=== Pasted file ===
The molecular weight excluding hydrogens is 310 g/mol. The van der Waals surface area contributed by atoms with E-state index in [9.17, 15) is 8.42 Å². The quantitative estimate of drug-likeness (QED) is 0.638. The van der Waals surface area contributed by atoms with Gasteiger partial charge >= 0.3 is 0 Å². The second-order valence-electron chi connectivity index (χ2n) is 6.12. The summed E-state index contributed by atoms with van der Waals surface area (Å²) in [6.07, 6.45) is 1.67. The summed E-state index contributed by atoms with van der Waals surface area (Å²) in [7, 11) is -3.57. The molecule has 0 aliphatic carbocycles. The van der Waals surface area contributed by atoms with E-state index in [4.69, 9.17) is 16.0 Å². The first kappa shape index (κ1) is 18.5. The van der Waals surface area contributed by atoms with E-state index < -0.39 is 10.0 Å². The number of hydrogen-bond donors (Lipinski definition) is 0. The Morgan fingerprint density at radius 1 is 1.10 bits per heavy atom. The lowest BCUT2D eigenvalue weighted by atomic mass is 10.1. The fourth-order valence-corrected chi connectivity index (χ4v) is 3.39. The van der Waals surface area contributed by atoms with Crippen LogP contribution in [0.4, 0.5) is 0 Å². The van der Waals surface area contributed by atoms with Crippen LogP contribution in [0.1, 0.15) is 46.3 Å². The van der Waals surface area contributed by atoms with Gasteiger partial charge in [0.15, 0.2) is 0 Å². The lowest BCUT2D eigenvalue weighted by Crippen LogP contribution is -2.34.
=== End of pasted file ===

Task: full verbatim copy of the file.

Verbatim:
The molecular weight excluding hydrogens is 310 g/mol. The van der Waals surface area contributed by atoms with E-state index in [9.17, 15) is 8.42 Å². The quantitative estimate of drug-likeness (QED) is 0.638. The van der Waals surface area contributed by atoms with Gasteiger partial charge >= 0.3 is 0 Å². The second-order valence-electron chi connectivity index (χ2n) is 6.12. The summed E-state index contributed by atoms with van der Waals surface area (Å²) in [6.07, 6.45) is 1.67. The summed E-state index contributed by atoms with van der Waals surface area (Å²) in [7, 11) is -3.57. The molecule has 0 aliphatic carbocycles. The van der Waals surface area contributed by atoms with E-state index in [4.69, 9.17) is 16.0 Å². The first kappa shape index (κ1) is 18.5. The van der Waals surface area contributed by atoms with E-state index < -0.39 is 10.0 Å². The number of hydrogen-bond donors (Lipinski definition) is 0. The Morgan fingerprint density at radius 1 is 1.10 bits per heavy atom. The lowest BCUT2D eigenvalue weighted by atomic mass is 10.1. The fourth-order valence-corrected chi connectivity index (χ4v) is 3.39. The van der Waals surface area contributed by atoms with Crippen LogP contribution in [0.4, 0.5) is 0 Å². The van der Waals surface area contributed by atoms with Crippen LogP contribution in [0.1, 0.15) is 46.3 Å². The van der Waals surface area contributed by atoms with Gasteiger partial charge in [0.15, 0.2) is 0 Å². The lowest BCUT2D eigenvalue weighted by Crippen LogP contribution is -2.34.